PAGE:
At the very least, that situation describes the absence of important information-sharing that should be the basis of any coordinated government decision-making. In other words, an clear absence of ‘joined-up government. Frankly, it shows a high level of internal dysfunction. No one who should have know what the agency was doing seemed to know, and was not being informed properly. The chain had no links or they were broken.

If one looks at the ongoing saga of the recent Riverton Dump fire, we also see signs of the same internal dysfunction. On more than one occasion, the PM and the responsible minister (of local government) have admitted to being unaware of important aspects of the administration of the dump, as undertaken by its Board and Executive Director. The PM can be excused to some degree of not being well-informed. But, it seems astonishing that the minister could have been unaware of matters like a damning 2014 internal audit. Some of that astonishment comes from hearing the minister say that part of the reason for his apparent lack of information was his absence on official business–he was away in Japan. We do not live in the age when international communication either does not exist, or is in the form of slow communication like telegrams or written notes or letters. We have near instant communication either by telephone, or the Internet. For the minister to use his absence as justification begs questions about what he demands as essential information from his junior ministers and his cadre of civil servants. Does he really travel and get no briefings or updates? 

Within this Riverton saga, we also saw clearly disagreement and dissent and dysfunction between the heads of the Board and its Executive Director, to the extent that the chairman dismissed the ED and made clear that he saw her as unfit to manage, having had  her in post for nearly two years. We heard how the NSWMA had misused or not accounted well for billions of dollars, and how it constantly cannot perform its tasks. That’s chaosin a word. Nothing joined-up in any of that.

Another recent instance of internal governmeltal discord was the ministry of health taking the ministry of local government to court, under the Public Health Act, for failing in its duties to manage the Riverton dump. Although the courts threw out the case, this sense of disjointed government, and dysfunction grows larger, because it suggests that means do not exist for ministries to resolve issues short of suing each other. To the extent that this may reflect personal differences between ministers is unknown, but that would add another layer to an already shredded landscape.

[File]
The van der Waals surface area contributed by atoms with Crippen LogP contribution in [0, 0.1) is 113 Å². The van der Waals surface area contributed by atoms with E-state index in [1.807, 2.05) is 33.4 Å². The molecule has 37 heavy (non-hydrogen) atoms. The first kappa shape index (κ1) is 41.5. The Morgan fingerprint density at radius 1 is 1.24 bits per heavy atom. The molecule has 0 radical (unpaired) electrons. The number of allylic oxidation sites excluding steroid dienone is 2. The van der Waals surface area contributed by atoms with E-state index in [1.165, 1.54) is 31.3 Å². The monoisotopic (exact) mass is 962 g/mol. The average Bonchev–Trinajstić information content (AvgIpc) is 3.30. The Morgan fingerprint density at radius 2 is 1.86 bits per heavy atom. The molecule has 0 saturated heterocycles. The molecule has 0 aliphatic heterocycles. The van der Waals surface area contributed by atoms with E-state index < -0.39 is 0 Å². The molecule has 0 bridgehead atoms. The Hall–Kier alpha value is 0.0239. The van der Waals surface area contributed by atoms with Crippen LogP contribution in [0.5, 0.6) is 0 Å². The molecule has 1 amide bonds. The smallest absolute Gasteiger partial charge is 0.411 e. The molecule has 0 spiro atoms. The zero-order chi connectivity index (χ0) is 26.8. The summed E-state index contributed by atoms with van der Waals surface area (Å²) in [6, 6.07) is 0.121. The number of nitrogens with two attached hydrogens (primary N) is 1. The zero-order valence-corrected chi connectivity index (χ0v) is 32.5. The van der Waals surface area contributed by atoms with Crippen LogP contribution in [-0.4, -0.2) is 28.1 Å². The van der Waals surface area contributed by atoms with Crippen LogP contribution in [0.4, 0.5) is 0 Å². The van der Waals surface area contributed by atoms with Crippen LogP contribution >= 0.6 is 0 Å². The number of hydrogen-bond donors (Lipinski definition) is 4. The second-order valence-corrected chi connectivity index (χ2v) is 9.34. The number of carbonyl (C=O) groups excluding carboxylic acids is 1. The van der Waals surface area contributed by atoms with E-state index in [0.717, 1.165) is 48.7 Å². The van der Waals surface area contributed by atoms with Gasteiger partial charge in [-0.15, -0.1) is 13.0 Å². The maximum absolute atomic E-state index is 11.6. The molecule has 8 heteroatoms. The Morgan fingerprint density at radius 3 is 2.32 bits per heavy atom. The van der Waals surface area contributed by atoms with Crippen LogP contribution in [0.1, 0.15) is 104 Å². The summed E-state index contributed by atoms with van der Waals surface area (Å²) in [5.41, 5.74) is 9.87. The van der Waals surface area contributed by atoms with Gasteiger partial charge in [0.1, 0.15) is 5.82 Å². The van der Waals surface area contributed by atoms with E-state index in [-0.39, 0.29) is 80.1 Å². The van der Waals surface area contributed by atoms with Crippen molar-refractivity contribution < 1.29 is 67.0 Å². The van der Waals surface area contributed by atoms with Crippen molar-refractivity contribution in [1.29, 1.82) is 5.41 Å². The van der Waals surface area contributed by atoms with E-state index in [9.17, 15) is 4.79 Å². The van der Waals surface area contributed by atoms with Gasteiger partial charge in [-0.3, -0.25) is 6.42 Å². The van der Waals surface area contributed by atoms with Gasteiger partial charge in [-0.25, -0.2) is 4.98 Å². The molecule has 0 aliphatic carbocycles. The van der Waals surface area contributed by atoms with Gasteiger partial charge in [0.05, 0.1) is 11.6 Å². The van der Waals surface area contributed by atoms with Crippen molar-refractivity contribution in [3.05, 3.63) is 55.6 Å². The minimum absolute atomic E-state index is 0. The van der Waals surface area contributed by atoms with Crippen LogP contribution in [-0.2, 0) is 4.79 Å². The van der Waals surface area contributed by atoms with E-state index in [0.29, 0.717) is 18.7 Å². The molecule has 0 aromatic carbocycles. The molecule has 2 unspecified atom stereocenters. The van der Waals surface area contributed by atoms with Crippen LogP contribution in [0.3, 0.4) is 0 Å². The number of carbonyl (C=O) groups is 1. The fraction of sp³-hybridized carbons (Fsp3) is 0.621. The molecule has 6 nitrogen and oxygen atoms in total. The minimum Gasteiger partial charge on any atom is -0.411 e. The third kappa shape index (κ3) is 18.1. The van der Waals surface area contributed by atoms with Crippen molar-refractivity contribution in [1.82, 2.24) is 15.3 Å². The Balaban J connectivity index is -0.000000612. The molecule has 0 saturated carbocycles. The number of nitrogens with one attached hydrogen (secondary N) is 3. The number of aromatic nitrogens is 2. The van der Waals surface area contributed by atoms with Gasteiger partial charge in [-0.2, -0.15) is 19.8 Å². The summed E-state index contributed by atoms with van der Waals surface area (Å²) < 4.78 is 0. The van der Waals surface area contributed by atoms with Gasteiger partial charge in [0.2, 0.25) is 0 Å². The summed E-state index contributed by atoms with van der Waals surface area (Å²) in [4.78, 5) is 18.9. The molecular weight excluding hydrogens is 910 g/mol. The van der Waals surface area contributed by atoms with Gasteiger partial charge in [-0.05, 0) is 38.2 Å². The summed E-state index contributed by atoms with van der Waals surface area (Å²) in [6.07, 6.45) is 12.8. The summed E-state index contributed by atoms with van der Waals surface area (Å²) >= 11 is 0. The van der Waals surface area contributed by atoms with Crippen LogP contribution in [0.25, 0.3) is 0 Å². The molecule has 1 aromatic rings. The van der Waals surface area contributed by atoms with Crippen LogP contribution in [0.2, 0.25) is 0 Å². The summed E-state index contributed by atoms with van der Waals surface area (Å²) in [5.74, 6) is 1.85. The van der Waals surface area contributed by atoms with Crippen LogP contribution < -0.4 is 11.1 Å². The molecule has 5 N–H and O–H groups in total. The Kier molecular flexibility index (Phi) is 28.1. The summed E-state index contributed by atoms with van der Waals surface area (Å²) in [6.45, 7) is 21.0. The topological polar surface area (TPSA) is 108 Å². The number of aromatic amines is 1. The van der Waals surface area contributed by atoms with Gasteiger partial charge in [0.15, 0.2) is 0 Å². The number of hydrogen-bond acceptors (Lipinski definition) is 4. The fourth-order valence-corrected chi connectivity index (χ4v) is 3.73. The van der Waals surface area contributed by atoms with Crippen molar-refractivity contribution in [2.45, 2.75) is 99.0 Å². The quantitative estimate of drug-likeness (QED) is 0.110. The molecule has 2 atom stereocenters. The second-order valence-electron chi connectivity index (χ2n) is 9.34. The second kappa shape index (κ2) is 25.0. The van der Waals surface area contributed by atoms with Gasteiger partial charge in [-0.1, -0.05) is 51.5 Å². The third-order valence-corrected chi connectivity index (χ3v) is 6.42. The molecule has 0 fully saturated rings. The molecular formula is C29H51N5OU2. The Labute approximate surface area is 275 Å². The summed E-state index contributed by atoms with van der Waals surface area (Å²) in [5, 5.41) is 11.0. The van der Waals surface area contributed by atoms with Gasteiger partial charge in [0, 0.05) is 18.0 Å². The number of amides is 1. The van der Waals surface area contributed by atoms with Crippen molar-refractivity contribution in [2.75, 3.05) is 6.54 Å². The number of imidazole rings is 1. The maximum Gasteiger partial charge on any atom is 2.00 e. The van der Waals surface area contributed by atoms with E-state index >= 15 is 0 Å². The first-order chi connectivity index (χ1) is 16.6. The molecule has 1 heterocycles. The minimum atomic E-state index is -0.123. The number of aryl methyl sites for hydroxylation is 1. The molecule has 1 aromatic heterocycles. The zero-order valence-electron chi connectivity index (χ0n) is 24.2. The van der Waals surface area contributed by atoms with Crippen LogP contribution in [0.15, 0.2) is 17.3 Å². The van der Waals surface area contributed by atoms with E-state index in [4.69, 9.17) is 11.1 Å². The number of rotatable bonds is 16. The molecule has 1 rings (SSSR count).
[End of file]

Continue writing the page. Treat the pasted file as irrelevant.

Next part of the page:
We get wind of many other instances that things do not work well within the administration with things like the multimillion ministerial phone bills and clear evidence that few, if any, systems of control and good governance exist.

What we also see in these instances is the struggle to communicate within organisations, between organisations, and between organisations and the general public. Look again at what the PM told us to expect. One wonders at the feedback that is happening to correct what appears to be problems in doing what should be done.

Does this government solve problems effectively and efficiently? I see little evidence of that.

Is it a government that seems to respond mainly to crises and are those responses short-term palliatives or lasting solutions? I see plenty of evidence of crisis-driven reactions, followed by statements that are then followed by little action to make the statements reality.

That shouldn’t be what joined-up government gives us.

If the joining up is taking place, then evidence of it had better start coming into view.